5. CC Sabathia, LHP, New York Yankees

Sabathia's season was interrupted by two DL stints, including a minor elbow injury that may explain why his stuff was a little shorter this year. That said, his stuff is still better than most left-handers around the game, but not as hard or dominant as Sabathia's stuff was just a year ago, when he was nearly as good as Cy Young winner Justin Verlander. The slider is filthy, with big tilt and a late downward break that has even right-handed hitters swinging over the top, and the changeup remains extremely effective as hitters don't pick it up. But everything is down a tick this year, which may not matter that much in October but has to concern the Yankees a little bit going forward.

4. Gio Gonzalez, LHP, Washington Nationals

When Gio is around the plate, which has been true more often than not this year, he's incredibly tough to hit, and he has also shown me (and Nats fans) that he's capable of being more aggressive and competitive than he was a few years ago when he first reached the majors. What impressed me most about Gio this season, however, was his ability to get outs with his fastball --- swings and misses, called strikes, and even weaker-than-expected contact.

He has had the sharp curveball for years and an adequate changeup, but the fastball coming in a little harder along with improved location around the zone made him a much better pitcher overall. And if you're wondering where I would have put Strasburg on this list, he would have been No. 2. I'm sure having two of the top four starters among all playoff teams wouldn't help your odds of winning a postseason series at all.

3. Yu Darvish, RHP, Texas Rangers

Darvish has remade himself a little bit as a pitcher over the course of his one full season here in MLB, improving his command and control while shifting his repertoire to feature his cutter more. Since his last high-walk start on Aug. 12, Darvish made seven more starts, never walking more than two batters, punching out 59 in 53 innings with a 2.13 ERA. He can get hitters out with multiple pitches, including a slow curveball he throws for strikes, a fastball up to 96, and a hard true slider that is actually his best swing-and-miss pitch, but if the cutter makes him more able to set everything else up, let's go with it.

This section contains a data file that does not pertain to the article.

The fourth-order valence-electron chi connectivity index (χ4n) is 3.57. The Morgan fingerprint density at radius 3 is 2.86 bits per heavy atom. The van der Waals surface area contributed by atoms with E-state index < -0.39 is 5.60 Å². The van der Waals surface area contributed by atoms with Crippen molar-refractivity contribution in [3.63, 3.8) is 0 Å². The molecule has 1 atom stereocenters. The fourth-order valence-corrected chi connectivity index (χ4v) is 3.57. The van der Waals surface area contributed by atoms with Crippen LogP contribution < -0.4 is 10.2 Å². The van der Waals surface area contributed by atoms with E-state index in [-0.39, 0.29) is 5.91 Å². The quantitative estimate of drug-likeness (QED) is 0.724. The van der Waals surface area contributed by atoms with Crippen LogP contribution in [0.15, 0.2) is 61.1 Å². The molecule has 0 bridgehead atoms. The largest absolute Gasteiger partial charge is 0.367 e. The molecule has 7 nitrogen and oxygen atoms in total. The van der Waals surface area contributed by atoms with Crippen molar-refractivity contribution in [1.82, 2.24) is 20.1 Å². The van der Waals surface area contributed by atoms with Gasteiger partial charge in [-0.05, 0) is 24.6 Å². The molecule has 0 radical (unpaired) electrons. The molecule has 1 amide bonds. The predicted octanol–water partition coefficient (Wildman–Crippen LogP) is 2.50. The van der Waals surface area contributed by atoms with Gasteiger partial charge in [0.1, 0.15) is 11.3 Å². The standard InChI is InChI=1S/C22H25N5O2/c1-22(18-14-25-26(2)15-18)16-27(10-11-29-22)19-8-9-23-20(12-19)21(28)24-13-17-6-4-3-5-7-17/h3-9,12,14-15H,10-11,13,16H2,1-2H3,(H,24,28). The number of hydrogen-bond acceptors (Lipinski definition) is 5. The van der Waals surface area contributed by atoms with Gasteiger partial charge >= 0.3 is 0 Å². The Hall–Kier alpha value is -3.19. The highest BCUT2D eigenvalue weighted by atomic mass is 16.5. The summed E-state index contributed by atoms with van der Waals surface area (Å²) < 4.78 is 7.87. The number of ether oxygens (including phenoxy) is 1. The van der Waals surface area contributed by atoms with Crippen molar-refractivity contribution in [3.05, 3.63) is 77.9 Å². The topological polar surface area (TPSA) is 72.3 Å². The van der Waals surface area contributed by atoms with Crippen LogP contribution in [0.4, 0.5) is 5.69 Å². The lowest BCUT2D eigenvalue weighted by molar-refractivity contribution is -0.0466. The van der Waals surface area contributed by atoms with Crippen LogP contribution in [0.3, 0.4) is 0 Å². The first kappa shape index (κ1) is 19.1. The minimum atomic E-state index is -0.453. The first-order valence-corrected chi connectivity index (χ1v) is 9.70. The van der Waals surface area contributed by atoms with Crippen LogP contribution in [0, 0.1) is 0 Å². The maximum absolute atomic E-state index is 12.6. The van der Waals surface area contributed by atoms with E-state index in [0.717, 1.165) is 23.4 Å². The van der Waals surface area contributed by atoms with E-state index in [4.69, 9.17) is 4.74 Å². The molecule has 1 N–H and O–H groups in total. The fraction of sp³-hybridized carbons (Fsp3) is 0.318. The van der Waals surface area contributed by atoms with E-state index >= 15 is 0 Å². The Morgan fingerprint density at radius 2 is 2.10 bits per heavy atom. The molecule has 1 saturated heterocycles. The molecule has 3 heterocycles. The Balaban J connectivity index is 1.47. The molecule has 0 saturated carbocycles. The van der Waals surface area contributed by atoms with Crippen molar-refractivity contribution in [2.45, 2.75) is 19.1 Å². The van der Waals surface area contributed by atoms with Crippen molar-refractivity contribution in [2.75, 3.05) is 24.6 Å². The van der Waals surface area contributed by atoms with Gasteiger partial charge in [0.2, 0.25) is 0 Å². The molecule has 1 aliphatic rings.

2. Matt Cain, RHP, San Francisco Giants

Cain often ends up underrated by advanced metrics that cast a somewhat skeptical eye on his ability to limit hits on balls in play and, in particular, to succeed as a fly ball pitcher who's not homer-prone. He does pitch up in the zone with a fastball that appears to "explode" but never sinks. That's largely an illusion, I'm sure, but one borne out in a way in the resulting statistics: hitters hit the ball in the air, but only rarely square it up well enough to drive it out. Yet traditionalists have similarly underrated Cain because of middling won-lost records or because they lost sight of him behind Tim Lincecum earlier in his career. Cain will work with all four pitches and actually mixed in more off-speed stuff this year, especially his short mid-80s slider, missing more bats than ever even while posting a career-low walk rate.

1. Justin Verlander, RHP, Detroit Tigers

Verlander seems almost inhuman with his ability to hold upper-90s velocity through 120 pitches, touching triple digits late in those outings sometimes, while he can also get hitters out with any of this three off-speed pitches, including a changeup that you think hitters would welcome (just for a respite from the heat) but still seem to flail at when he deigns to throw it.

He has been absurdly durable, his arm works great, he repeats his delivery, he throws strikes and he can beat you pretty much any way he wants to. He was the best pitcher in the American League this year, and he was just as indispensable to the Tigers' division crown as the rather well-publicized Miguel Cabrera. If I could pick any starter in baseball to pitch in a one-game playoff for me today, it would be Verlander.